The Klamath River has long been a vital life source for the region, supporting diverse ecosystems and providing water for agriculture, tribal communities, and recreational activities. But the construction of the dams resulted in severe consequences for the river’s health and biodiversity, including disrupting fish migration, degrading water quality, and contributing to the decline of salmon populations.

By removing the dams, the restoration of fish passage is expected to allow salmon and other migratory fish species to access their historical spawning grounds upstream. This will help in the recovery of salmon populations and the overall health of the river ecosystem. Additionally, removing the dams will improve water quality and sediment transport, benefiting both aquatic life and the communities that rely on the river for drinking water and irrigation.

The Klamath Dam Removal accords with the wishes of the Yurok Tribe, members of which led the fight for it to occur. In 2019, the Yurok passed a resolution on the rights of the Klamath River that gave it legal personhood under tribal law. The resolution establishes “the Rights of the Klamath River to exist, flourish, and naturally evolve; to have a clean and healthy environment free from pollutants; to have a stable climate free from human-caused climate change impacts; and to be free from contamination by genetically engineered organisms.”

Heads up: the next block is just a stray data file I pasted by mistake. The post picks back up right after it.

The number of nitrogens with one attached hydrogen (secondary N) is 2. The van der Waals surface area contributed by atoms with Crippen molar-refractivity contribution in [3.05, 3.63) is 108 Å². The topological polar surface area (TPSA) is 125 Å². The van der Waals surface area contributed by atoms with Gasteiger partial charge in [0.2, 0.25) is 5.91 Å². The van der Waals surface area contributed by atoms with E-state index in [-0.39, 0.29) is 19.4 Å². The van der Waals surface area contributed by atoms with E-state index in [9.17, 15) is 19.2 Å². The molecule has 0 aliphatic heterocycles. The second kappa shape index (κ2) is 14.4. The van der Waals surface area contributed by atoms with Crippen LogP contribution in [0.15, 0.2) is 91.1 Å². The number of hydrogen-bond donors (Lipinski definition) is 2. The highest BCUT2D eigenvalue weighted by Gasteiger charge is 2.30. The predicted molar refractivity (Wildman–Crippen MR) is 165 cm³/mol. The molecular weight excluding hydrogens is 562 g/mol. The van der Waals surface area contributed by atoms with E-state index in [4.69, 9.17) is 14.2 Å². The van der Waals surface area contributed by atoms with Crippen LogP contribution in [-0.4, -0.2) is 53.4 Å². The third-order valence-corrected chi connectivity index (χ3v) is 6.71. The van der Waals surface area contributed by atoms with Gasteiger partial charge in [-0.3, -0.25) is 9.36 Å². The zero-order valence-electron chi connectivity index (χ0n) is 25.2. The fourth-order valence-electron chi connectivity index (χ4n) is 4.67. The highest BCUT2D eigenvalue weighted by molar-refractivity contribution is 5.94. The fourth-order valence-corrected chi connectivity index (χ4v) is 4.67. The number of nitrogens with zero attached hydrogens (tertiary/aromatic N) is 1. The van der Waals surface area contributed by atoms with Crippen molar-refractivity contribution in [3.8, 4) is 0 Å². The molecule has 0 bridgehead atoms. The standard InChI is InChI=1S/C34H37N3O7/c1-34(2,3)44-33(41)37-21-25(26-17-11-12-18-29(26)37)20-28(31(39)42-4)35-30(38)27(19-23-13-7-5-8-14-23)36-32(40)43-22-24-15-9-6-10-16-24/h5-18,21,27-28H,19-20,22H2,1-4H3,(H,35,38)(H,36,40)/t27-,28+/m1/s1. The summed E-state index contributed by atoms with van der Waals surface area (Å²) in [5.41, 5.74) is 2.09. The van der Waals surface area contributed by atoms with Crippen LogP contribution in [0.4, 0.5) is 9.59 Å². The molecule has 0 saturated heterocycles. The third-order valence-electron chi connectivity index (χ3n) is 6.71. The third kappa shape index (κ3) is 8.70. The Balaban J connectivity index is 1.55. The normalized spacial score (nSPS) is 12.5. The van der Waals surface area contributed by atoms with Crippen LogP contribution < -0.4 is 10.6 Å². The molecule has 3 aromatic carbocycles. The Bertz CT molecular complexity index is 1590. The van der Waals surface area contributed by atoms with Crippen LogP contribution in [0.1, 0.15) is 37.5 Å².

Snake River

The Snake River dam removal initiative is a contentious and multifaceted issue centered around the potential removal of four dams on the lower Snake River in the Pacific Northwest region of the United States. These dams—Ice Harbor, Lower Monumental, Little Goose, and Lower Granite—were built in the 1960s and ‘70s primarily for navigation, flood control, irrigation, and hydroelectric power. Over the years, their environmental impacts have sparked significant debate and calls for their removal.

The primary concern for advocates of dam removal is the decline of wild salmon populations in the region, and, in turn, the decline of the Southern Resident Orca population, as the orcas depend on consuming salmon for their survival. Construction of the Snake River dams has obstructed salmon migration routes, leading to reduced spawning grounds and destruction of habitat. Removing the dams would potentially restore salmon habitats, improve water quality, and revitalize salmon populations.